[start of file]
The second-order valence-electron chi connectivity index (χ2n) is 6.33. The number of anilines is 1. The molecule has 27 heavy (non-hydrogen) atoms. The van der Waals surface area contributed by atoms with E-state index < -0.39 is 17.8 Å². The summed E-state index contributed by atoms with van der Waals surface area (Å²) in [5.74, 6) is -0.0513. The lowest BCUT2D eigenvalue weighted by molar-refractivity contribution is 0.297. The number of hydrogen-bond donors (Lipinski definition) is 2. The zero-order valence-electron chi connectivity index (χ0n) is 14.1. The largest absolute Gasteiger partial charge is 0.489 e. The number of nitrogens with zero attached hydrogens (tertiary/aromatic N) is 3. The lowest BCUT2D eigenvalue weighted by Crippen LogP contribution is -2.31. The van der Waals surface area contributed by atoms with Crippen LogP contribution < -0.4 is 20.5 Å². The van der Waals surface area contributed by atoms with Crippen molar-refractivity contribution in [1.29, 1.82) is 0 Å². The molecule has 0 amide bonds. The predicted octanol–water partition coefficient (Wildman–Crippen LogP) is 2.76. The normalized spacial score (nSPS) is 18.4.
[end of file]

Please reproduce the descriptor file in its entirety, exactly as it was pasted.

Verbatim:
The second-order valence-electron chi connectivity index (χ2n) is 6.33. The number of anilines is 1. The molecule has 27 heavy (non-hydrogen) atoms. The van der Waals surface area contributed by atoms with E-state index < -0.39 is 17.8 Å². The summed E-state index contributed by atoms with van der Waals surface area (Å²) in [5.74, 6) is -0.0513. The lowest BCUT2D eigenvalue weighted by molar-refractivity contribution is 0.297. The number of hydrogen-bond donors (Lipinski definition) is 2. The zero-order valence-electron chi connectivity index (χ0n) is 14.1. The largest absolute Gasteiger partial charge is 0.489 e. The number of nitrogens with zero attached hydrogens (tertiary/aromatic N) is 3. The lowest BCUT2D eigenvalue weighted by Crippen LogP contribution is -2.31. The van der Waals surface area contributed by atoms with Crippen LogP contribution < -0.4 is 20.5 Å². The van der Waals surface area contributed by atoms with Crippen molar-refractivity contribution in [1.29, 1.82) is 0 Å². The molecule has 0 amide bonds. The predicted octanol–water partition coefficient (Wildman–Crippen LogP) is 2.76. The normalized spacial score (nSPS) is 18.4.